Later, two more amendments were brought, one to ensure consequential seniority and another to secure carry forward of unfilled vacancies of a year, the former by way of addition to Article 16(4 A) and the latter by way of adding Article 16(4 B).
A five-judge bench of Supreme Court declared the 1995 amendment as not vocative of basic structure of the Constitution but laid down ceratin conditions which included the collection of “quantifiable data showing backwardness of the class and inadequacy of representation of that class in public employment". . The bench held that the creamy layer among Scheduled castes and tribes is to be excluded from reservation.
In the aforementioned case, a constitution bench of Supreme Court was called on to examine wisdom of the 2006 judgment in the light of the constitutionally recognised socio-economic backwardness of the Scheduled Castes and Scheduled Tribes which may not require any further substantiation. It was also contended that the requirement to identify creamy lawyer among Scheduled Castes and Scheduled tribes fell foul of Indra Sawhney decision. The constitution bench invalidated the requirement to collect quantifiable data in relation to Scheduled Castes and Scheduled Tribes but upheld the principle of applicability of creamy lawyer in relation to Scheduled Castes and Scheduled Tribes. Jarnail Singh judgment authored by Justice Rohinton Nariman indicates a critical turn in the jurisprudence of reservation.
The 10% reservation for Economically Weaker Sections (EWS), other Scheduled Castes, Scheduled Tribes and backward classes for government jobs and admission in educational institutions is currently under challenge before the Supreme Court which has referred the same to a constitution bench. The adjudication awaited in this regard may also turn to be a critical milestone in the jurisprudence of reservation as traditional understanding of backwardness is broadened to specifically include economic backwardness without social backwardness as is traditionally seen.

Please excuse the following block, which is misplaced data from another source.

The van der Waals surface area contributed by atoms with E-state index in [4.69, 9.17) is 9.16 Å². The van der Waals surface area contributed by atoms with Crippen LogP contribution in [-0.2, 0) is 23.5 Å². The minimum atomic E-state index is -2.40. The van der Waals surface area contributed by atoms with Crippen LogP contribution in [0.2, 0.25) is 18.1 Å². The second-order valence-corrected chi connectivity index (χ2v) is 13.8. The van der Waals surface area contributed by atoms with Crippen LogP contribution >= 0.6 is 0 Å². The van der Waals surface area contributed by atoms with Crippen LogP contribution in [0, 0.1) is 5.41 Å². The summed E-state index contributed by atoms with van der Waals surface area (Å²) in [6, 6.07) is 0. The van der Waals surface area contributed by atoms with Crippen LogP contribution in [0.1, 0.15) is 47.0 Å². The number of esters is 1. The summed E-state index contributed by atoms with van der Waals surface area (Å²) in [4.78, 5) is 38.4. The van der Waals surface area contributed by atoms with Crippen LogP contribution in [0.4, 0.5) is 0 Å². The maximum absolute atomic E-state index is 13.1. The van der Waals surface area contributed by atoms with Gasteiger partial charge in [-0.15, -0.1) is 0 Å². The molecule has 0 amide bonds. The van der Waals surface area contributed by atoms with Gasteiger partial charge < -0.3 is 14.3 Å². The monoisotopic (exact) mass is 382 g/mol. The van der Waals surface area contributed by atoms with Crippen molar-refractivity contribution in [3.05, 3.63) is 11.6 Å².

Despite the Indra Sawhney ruling, there have been attempts on the part of many States to breach the rule by way of expanding the reservation coverage and the Maharashtra Socially and Educationally Backward Classes Act 2018, (Maratha reservation law) came under challenge before the Supreme Court which referred the same to a bench of five judges and one question was whether the 1992 judgment needs a relook.
Interestingly, the Supreme Court not only affirmed the Indra Sawhney decision, but also struck down Section 4(1)(a) and Section 4(1)(b) of the Act which provided 12% reservation for Marathas in educational institutions and 13% reservation in public employment respectively, citing the breach of ceiling. “The 2018 Act as amended in 2019 granting reservation for Maratha community does not make out any exceptional circumstance to exceed the ceiling limit of 50% reservation,”, declared the apex Court. This judgment is likely to rein in the propensity on the part of some State governments to blatantly disregard the stipulated ceiling on electoral grounds rather than any exceptional circumstances as conceived by the constitution bench. It is pertinent to note that several States such as Maharashtra, Karnataka, and Andhra Pradesh had made submissions before the Supreme Court against any upper limit on reservation.
Abhilash M.R. is an advocate practising in the Supreme Court of India.